Realizing that his fight against Uesugi Kenshin is a dead end, Takeda Shingen made ultimately peace with his old nemesis in 1564. Uesugi Kenshin appears briefly in "Kagemusha" without being openly named - you will recognize him by his impressive monastic clothes and the buddhist rosary he always held in hands. Both warlords needed peace because a new power was rising in Japan - Oda Nobunaga, the terrifying and somehow extravagant daimyo of Owari, who apears a lot in "Kagemusha" (including a greatly hilarious scene in which he and his guest taste some Portuguese wine or like they call it "barbarian sake"...).
In 1560 Oda Nobunaga greatly weakened the powerful Imagawa clan from Suruga by winning the battle of Okehazama. Seeing that Suruga province was now ripe for picking, Takeda Shingen betrayed his Imagawa allies and finally seized this precious land in 1569. The Takeda clan was now a major power and one of two top pretenders to the control over all Japan. The only rival of the Takeda was the alliance between Oda Nobunaga and a young daimyo from Mikawa, a certain Matsudaira Takechiyo, who in 1567 changed his name and became Tokugawa Ieyasu - this latter famous character also appears in "Kagemusha"...
In 1567 Takeda Yoshinobu, Shingen's oldest son by his wife, Lady Sanjo, rebelled against his father resenting his favouritism towards Katsuyori. Easily defeated, Yoshinobu was forced by his father to commit seppuku.
After defeating Oda Nobunaga and Tokugawa Ieyasu in some minor engagements and in the major battle at Mikatagahara on 25 January 1573, Takeda Shingen besieged, at the end of January 1573, the castle of Noda defended by 500 men loyal to Tokugawa Ieyasu. This is AT THAT MOMENT THAT "Kagemusha" BEGINS - and I will not say much more about the action of the film.
"Kagemusha" means "the shadow warrior" and in feudal Japan was the word designing the decoys used by some warlords to impersonate them in various occasions, to avoid risks of assasination or to let them recover in peace from sickness or simply to allow them to catch a moment of rest during the campaign... The use of "kagemushas" was a common practice and it gave of course occasion to some wild rumors - according to some of them, Tokugawa Ieyasu himself was supposedly killed at the second siege of Osaka in 1615 and during the following 12 months was replaced by a decoy, the time that his power is safely transmitted to his son (that story is almost certainly NOT true). In our times the decoys are also used - the most famous was certainly Clifton James, a simple soldier who for a time impersonated Montgomery, in order to deceive Axis intelligence services...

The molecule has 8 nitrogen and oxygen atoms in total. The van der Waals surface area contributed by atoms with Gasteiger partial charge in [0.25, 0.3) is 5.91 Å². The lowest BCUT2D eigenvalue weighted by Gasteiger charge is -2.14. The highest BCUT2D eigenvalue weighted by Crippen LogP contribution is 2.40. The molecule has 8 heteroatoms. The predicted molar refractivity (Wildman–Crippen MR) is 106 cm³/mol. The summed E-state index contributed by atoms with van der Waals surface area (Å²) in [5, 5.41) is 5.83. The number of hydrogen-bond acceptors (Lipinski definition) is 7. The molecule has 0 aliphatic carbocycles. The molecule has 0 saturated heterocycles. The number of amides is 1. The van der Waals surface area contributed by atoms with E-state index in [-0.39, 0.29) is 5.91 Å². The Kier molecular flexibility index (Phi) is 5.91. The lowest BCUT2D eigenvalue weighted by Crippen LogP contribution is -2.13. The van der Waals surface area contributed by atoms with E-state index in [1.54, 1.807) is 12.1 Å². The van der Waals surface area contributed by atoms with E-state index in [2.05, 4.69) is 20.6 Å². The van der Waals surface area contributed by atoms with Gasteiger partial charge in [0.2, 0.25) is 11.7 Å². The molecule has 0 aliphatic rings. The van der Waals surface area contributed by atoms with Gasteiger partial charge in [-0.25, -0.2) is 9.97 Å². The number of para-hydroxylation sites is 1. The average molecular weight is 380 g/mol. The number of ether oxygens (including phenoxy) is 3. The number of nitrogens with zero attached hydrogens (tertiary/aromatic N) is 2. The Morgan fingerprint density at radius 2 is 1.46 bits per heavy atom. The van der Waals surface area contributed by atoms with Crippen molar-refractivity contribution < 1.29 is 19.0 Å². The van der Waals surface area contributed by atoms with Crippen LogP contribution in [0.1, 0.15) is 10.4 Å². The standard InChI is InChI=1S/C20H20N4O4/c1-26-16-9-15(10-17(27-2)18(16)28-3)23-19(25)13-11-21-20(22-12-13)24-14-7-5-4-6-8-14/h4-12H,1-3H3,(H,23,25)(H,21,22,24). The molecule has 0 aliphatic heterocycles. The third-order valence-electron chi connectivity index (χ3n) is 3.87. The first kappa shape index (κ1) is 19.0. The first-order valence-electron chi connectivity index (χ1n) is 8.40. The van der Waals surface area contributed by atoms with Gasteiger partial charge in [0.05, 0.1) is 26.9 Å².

This film tells the story of a fictitious "kagemusha", as Takeda Shingen was not known for using one. Both Shingen and his double are played by the great Japanese actor Tatsuya Nakadai - and as always, he does a great job. Other important characters are Takeda Nobukado (Shingen's younger brother), Takeda Katsuyori (Shingen's favourite son) and Takemaru (real name Takeda Nobukatsu), Shingen's grandson, aged 5 at the beginning of the film.
Takeda Shingen was famous for gathering around him 24 excellent commanders, known as Twenty Four Generals of the Takeda. In 1573, when the film begins, many were already dead, so in this film we see only seven of them, including Takeda Nobukado. The most important character amongst them is Yamagata Masakage, the old man with red face. Two other real generals I managed to identify were Hara Masatane and Naito Masatoyo. Those are the three generals who at one moment cross their lances together, in an extremely powerful scene towards the end of the film.